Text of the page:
Fresh from recent by-election successes and riding high in opinion polls, the two-party alliance that lays claim to an amorphous center in British politics has stumbled over a crucial issue in its quest for national power.

A long-festering disagreement between the Liberal and Social Democratic Parties over Britain's future as a nuclear power erupted with today's publication of a "joint" defense paper that one-half of the alliance leadership, former foreign secretary David Owen of the SDP, says does not represent his views.

Both alliance parties agree that Britain should not go ahead with plans to expand its independent nuclear deterrent with four new Trident missile-equipped submarines.

The $15 billion Trident program is the keystone of Prime Minister Margaret Thatcher's plans for nuclear modernization, destined to begin within the next several years as Britain's four Polaris submarines are phased out.

The SDP-Liberal dispute is over whether the alliance should commit itself to a cheaper, smaller replacement for Polaris, as Owen advocates, or a nonnuclear future for Britain after Polaris, a stance dear to the pacifist Liberals.

To resolve their differences, the alliance two years ago established a joint commission on defense. In addition to canceling Trident, the commission paper recommends strengthening the European side of NATO in its dealings with the United States, greater NATO reliance on conventional weapons, and pushing for arms control agreements.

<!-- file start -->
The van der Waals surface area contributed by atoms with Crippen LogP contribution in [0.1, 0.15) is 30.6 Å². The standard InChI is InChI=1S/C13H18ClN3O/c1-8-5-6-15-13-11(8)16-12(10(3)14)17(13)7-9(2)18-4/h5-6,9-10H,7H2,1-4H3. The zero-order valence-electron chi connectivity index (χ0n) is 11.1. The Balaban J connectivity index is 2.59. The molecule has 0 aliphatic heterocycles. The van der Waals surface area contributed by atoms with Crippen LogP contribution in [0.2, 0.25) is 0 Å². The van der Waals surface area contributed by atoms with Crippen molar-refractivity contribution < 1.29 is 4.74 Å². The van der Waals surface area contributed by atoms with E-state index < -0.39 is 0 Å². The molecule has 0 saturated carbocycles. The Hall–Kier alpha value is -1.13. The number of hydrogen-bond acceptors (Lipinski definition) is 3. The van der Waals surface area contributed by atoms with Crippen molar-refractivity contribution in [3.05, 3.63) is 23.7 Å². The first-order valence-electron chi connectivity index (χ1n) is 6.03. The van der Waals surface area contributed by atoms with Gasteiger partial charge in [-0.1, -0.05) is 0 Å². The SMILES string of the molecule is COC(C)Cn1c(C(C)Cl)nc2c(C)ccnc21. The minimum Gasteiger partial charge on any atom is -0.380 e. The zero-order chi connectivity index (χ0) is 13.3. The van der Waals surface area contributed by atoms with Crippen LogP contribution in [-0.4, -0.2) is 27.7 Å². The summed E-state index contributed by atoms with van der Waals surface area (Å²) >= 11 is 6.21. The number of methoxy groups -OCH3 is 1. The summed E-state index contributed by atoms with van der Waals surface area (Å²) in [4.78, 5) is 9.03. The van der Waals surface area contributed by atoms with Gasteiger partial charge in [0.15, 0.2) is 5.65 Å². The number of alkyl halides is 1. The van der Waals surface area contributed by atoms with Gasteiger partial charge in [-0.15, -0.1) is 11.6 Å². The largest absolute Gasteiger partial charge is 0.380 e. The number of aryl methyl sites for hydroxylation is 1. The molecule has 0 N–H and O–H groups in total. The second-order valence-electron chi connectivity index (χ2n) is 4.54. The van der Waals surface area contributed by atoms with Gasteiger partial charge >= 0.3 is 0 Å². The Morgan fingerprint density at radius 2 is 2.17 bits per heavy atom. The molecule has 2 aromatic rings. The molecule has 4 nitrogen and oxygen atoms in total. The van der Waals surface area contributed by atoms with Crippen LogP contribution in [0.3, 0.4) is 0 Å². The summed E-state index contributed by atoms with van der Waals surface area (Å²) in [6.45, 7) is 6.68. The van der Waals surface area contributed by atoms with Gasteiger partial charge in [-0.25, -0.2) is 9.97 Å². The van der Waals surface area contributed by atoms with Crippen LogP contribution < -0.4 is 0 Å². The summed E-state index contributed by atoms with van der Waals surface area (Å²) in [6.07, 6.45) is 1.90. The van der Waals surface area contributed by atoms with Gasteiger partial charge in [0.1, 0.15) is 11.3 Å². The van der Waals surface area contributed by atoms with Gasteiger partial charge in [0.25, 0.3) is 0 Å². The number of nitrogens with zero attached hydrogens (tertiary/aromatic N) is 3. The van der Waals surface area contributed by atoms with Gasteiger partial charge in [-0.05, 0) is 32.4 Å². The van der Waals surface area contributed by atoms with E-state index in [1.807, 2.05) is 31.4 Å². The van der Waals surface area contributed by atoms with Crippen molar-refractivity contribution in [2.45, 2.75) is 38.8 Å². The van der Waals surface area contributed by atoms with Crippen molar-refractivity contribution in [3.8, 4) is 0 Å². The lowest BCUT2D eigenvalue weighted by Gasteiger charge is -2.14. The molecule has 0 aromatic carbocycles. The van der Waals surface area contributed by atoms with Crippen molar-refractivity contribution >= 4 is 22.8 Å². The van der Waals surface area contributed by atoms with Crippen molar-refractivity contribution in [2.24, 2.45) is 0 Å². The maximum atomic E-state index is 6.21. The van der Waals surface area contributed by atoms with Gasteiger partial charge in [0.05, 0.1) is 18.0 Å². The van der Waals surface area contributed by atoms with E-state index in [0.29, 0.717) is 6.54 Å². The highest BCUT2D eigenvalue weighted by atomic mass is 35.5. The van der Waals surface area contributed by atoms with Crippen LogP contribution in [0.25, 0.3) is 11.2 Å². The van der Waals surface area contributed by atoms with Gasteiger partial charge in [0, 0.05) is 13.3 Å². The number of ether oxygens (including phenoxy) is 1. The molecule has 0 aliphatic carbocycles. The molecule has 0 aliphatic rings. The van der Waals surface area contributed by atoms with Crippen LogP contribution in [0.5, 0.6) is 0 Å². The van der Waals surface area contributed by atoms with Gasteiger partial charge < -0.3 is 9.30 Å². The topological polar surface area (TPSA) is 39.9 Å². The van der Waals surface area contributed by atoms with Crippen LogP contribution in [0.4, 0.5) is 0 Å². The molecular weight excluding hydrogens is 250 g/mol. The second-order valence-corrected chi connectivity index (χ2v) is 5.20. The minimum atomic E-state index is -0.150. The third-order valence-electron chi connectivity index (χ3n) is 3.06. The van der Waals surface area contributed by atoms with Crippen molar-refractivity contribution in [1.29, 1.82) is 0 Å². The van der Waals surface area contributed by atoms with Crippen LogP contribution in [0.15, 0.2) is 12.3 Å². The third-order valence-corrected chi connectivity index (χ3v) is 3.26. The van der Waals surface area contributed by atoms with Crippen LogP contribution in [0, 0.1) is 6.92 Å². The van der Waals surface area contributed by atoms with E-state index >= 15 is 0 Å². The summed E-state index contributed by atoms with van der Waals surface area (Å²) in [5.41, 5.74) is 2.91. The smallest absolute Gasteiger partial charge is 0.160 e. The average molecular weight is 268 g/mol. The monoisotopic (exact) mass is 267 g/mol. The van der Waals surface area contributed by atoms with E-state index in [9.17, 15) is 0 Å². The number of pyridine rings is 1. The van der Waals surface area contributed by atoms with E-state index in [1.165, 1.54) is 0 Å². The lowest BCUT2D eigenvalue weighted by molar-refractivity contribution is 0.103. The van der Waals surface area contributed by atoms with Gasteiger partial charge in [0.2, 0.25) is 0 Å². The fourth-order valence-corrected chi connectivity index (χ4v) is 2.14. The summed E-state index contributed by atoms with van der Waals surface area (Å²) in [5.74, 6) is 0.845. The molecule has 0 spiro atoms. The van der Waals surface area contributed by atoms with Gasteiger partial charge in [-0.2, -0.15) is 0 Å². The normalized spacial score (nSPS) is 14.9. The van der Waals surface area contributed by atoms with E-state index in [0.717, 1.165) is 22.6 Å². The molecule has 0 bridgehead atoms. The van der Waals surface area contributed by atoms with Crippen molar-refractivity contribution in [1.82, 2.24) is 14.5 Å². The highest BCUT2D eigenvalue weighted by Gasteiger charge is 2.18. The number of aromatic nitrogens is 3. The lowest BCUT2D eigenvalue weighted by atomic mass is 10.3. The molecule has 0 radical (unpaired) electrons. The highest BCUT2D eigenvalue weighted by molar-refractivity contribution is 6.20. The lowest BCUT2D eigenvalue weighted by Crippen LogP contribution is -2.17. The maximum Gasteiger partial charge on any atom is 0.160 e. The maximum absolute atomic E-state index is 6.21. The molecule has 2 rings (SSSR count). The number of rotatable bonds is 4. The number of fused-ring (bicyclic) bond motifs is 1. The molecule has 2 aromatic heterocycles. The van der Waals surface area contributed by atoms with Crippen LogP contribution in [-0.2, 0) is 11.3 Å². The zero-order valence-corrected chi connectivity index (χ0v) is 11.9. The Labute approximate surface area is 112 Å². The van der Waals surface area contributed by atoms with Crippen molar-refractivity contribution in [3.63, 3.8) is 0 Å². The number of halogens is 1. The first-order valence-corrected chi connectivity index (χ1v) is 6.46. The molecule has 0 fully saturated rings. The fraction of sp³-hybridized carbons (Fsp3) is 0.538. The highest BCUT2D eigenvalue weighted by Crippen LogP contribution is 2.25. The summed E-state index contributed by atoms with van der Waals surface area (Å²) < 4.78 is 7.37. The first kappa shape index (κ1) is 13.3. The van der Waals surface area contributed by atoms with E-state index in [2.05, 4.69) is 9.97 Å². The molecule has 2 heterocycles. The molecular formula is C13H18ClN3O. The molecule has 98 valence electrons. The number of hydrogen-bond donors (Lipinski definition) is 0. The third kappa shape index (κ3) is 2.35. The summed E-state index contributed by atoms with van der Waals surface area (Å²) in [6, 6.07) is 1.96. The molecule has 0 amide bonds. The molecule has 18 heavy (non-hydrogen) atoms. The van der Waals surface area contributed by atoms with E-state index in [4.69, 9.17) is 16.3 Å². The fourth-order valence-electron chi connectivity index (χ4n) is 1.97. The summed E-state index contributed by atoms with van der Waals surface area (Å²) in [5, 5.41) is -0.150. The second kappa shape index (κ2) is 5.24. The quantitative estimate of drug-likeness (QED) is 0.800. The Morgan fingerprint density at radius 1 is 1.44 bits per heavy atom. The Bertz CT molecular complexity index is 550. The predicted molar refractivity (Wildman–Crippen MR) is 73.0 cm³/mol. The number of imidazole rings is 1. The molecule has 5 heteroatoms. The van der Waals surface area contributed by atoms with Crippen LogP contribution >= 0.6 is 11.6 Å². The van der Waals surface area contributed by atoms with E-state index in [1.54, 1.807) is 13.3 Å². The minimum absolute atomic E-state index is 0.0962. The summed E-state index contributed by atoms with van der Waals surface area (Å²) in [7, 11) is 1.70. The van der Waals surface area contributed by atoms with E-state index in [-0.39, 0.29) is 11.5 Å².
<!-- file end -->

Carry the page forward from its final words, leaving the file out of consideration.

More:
The report leaves the question of replacing Polaris open, however. "Polaris does not need to be replaced now," it says. "No decision . . . can properly be made" without taking into account the status of arms negotiations, the cost of alternatives, and the opinions of Britain's European allies.

That position was designed to paper over the disagreement. But, in a series of speeches that have enraged Liberals, Owen has branded it "fudging and mudging" deserving of "a belly-laugh from the British electorate." Owen, who left the left-wing Labor Party five years ago and helped start the SDP out of concern over Labor's promotion of immediate and unilateral disarmament, believes indecision on defense will contribute to charges that the "so-called alliance" is a wishy-washy group of politicians who do not agree on much except their dislike of Thatcher and Labor.

Although the Liberals have not been in government since 1924, they are a longstanding party with firm traditions -- including a sort of unilateral pacifism that in the 1960s brought proposals to disband the British Army. Liberal leader David Steel has sought to move the party toward acceptance of Britain's role in the NATO military partnership.